“So?” said the Caterpillar.
“What my daughter is trying to explain,” Darcy broke in, “is that we ourselves have undergone some rather unexpected and extreme metamorphoses in relation to our height. If you have any wisdom to impart regarding how to cope with or counter this phenomenon, we should be gratified if you would impart it. If not, we had best be going.”
“What size do you wish to be?” it asked.
“The correct one,” Darcy succinctly replied.
“I am not so very particular as to size,” Alice hastily elaborated, “only one does not like changing so often, you know.”
“I don’t know,” said the Caterpillar.
Alice looked to her father questioningly. How was one to respond to such contradiction? Miss Williams’s lessons had not prepared her for this social quandary.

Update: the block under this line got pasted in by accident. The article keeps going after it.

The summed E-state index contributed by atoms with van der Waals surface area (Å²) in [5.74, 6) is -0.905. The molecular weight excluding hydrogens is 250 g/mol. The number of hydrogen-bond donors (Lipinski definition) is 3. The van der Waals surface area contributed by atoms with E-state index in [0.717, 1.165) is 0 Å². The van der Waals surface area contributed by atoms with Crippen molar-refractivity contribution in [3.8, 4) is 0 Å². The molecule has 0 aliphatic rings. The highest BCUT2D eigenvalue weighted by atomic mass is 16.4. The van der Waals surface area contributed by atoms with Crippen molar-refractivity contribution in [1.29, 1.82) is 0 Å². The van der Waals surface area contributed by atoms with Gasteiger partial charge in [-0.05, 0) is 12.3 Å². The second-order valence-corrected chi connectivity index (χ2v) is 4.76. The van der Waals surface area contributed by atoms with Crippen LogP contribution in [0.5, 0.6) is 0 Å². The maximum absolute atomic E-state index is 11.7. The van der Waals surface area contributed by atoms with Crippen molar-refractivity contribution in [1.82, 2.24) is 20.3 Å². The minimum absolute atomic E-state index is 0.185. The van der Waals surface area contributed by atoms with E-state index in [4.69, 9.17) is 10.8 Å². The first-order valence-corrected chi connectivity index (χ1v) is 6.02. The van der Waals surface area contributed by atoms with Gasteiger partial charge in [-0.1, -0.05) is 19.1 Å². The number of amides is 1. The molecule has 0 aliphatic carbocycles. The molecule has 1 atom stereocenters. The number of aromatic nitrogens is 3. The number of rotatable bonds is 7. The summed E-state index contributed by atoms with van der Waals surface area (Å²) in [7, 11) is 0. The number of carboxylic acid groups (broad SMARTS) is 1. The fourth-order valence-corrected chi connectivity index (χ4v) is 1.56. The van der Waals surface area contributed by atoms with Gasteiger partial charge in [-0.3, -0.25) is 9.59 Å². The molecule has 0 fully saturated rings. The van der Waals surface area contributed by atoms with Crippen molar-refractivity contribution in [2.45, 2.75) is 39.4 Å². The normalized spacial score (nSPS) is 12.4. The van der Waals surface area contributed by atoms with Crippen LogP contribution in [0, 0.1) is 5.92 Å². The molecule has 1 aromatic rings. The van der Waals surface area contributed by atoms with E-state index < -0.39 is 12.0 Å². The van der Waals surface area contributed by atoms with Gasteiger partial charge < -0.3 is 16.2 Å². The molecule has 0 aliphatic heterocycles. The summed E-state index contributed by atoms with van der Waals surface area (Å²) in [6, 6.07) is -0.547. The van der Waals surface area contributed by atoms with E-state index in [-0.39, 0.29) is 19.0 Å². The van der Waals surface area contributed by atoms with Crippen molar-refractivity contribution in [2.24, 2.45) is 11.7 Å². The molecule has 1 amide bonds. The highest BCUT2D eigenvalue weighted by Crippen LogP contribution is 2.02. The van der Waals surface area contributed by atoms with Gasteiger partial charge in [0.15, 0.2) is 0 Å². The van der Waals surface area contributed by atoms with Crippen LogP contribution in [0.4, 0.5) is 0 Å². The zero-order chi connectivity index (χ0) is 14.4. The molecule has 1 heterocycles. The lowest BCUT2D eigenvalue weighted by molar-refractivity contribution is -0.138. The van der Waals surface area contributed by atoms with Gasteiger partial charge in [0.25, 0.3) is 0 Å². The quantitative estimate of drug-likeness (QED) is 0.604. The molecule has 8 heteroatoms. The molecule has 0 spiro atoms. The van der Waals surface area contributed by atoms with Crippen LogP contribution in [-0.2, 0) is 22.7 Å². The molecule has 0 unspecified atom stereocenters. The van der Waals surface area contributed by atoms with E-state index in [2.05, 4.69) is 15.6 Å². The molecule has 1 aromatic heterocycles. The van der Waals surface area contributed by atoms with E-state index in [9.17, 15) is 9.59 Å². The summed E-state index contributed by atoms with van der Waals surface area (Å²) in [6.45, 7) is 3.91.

“This line of inquiry achieves nothing,” Darcy said irritably. “Good day to you, sir. Come along, Alice.” He took her hand, and they turned and walked away.
“Come back!” the Caterpillar called after them. “I’ve something important to say!”
They stopped, and Alice said to her father, “That sounds promising.”
Darcy sighed. “It is sure to be more of his nonsense,” but he walked back towards the mushroom nevertheless.
“Keep your temper,” said the Caterpillar.
“Is that all?” Darcy demanded, swallowing back his anger as best he could.
“No,” said the Caterpillar and proceeded to puff away without speaking. Just when Darcy was tired of waiting for the insolent creature and more than ready to be off once more, it at last unfolded its arms, took the hookah out of its mouth again, and addressed Alice directly, “So you think you’re changed, do you?”